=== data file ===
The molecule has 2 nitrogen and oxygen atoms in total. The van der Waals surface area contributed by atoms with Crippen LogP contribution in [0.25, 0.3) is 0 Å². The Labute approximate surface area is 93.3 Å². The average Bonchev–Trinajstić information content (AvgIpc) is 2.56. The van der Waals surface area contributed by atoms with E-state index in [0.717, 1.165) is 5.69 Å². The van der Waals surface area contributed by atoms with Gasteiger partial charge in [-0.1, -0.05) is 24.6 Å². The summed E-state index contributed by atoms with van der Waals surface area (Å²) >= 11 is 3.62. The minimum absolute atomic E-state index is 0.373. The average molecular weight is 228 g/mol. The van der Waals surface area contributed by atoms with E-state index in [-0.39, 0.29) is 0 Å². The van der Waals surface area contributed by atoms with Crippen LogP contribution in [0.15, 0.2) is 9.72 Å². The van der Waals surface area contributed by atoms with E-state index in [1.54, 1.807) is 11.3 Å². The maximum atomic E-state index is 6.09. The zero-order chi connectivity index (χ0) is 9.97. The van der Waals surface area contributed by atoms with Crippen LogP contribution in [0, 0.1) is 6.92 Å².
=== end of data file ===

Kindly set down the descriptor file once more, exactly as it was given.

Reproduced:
The molecule has 2 nitrogen and oxygen atoms in total. The van der Waals surface area contributed by atoms with Crippen LogP contribution in [0.25, 0.3) is 0 Å². The Labute approximate surface area is 93.3 Å². The average Bonchev–Trinajstić information content (AvgIpc) is 2.56. The van der Waals surface area contributed by atoms with E-state index in [0.717, 1.165) is 5.69 Å². The van der Waals surface area contributed by atoms with Gasteiger partial charge in [-0.1, -0.05) is 24.6 Å². The summed E-state index contributed by atoms with van der Waals surface area (Å²) >= 11 is 3.62. The minimum absolute atomic E-state index is 0.373. The average molecular weight is 228 g/mol. The van der Waals surface area contributed by atoms with E-state index in [-0.39, 0.29) is 0 Å². The van der Waals surface area contributed by atoms with Crippen LogP contribution in [0.15, 0.2) is 9.72 Å². The van der Waals surface area contributed by atoms with E-state index in [1.54, 1.807) is 11.3 Å². The maximum atomic E-state index is 6.09. The zero-order chi connectivity index (χ0) is 9.97. The van der Waals surface area contributed by atoms with Crippen LogP contribution in [0, 0.1) is 6.92 Å².